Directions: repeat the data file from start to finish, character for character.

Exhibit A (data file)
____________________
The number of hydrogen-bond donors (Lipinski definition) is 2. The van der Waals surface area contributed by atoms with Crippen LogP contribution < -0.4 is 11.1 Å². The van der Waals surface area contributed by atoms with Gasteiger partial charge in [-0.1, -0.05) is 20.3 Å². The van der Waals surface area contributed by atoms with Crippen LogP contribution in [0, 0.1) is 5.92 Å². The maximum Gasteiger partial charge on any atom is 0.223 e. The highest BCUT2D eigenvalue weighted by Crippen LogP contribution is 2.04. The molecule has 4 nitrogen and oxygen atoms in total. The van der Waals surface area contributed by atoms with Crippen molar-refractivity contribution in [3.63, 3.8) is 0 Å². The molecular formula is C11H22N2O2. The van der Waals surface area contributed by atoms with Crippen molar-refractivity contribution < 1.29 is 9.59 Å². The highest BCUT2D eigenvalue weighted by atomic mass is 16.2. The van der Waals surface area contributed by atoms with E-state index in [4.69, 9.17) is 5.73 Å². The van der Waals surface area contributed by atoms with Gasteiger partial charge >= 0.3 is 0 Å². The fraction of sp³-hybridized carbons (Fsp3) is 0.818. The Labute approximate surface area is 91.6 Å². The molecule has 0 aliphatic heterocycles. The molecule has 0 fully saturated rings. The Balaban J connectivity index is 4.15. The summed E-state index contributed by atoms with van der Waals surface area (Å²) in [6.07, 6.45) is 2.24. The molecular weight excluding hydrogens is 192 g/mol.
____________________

The number of hydrogen-bond donors (Lipinski definition) is 2. The van der Waals surface area contributed by atoms with Crippen LogP contribution < -0.4 is 11.1 Å². The van der Waals surface area contributed by atoms with Gasteiger partial charge in [-0.1, -0.05) is 20.3 Å². The van der Waals surface area contributed by atoms with Crippen LogP contribution in [0, 0.1) is 5.92 Å². The maximum Gasteiger partial charge on any atom is 0.223 e. The highest BCUT2D eigenvalue weighted by Crippen LogP contribution is 2.04. The molecule has 4 nitrogen and oxygen atoms in total. The van der Waals surface area contributed by atoms with Crippen molar-refractivity contribution in [3.63, 3.8) is 0 Å². The molecular formula is C11H22N2O2. The van der Waals surface area contributed by atoms with Crippen molar-refractivity contribution < 1.29 is 9.59 Å². The highest BCUT2D eigenvalue weighted by atomic mass is 16.2. The van der Waals surface area contributed by atoms with E-state index in [4.69, 9.17) is 5.73 Å². The van der Waals surface area contributed by atoms with Gasteiger partial charge >= 0.3 is 0 Å². The fraction of sp³-hybridized carbons (Fsp3) is 0.818. The Labute approximate surface area is 91.6 Å². The molecule has 0 aliphatic heterocycles. The molecule has 0 fully saturated rings. The Balaban J connectivity index is 4.15. The summed E-state index contributed by atoms with van der Waals surface area (Å²) in [6.07, 6.45) is 2.24. The molecular weight excluding hydrogens is 192 g/mol.